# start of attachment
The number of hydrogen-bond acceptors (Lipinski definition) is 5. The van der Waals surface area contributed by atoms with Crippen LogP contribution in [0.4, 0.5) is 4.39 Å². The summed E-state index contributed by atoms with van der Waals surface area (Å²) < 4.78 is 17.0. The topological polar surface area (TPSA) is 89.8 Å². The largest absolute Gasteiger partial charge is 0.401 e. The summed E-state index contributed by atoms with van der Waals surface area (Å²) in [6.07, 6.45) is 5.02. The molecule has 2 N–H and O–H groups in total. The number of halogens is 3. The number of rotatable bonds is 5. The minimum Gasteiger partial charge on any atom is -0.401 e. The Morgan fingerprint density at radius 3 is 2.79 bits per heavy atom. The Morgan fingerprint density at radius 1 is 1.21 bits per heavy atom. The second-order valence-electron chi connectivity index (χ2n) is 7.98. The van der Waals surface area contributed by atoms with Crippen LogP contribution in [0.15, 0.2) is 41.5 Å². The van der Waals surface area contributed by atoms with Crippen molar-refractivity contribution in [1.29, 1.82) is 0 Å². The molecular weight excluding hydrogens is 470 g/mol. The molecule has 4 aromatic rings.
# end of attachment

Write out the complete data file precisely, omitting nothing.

The number of hydrogen-bond acceptors (Lipinski definition) is 5. The van der Waals surface area contributed by atoms with Crippen LogP contribution in [0.4, 0.5) is 4.39 Å². The summed E-state index contributed by atoms with van der Waals surface area (Å²) < 4.78 is 17.0. The topological polar surface area (TPSA) is 89.8 Å². The largest absolute Gasteiger partial charge is 0.401 e. The summed E-state index contributed by atoms with van der Waals surface area (Å²) in [6.07, 6.45) is 5.02. The molecule has 2 N–H and O–H groups in total. The number of halogens is 3. The number of rotatable bonds is 5. The minimum Gasteiger partial charge on any atom is -0.401 e. The Morgan fingerprint density at radius 3 is 2.79 bits per heavy atom. The Morgan fingerprint density at radius 1 is 1.21 bits per heavy atom. The second-order valence-electron chi connectivity index (χ2n) is 7.98. The van der Waals surface area contributed by atoms with Crippen LogP contribution in [0.15, 0.2) is 41.5 Å². The van der Waals surface area contributed by atoms with Crippen molar-refractivity contribution in [1.29, 1.82) is 0 Å². The molecular weight excluding hydrogens is 470 g/mol. The molecule has 4 aromatic rings.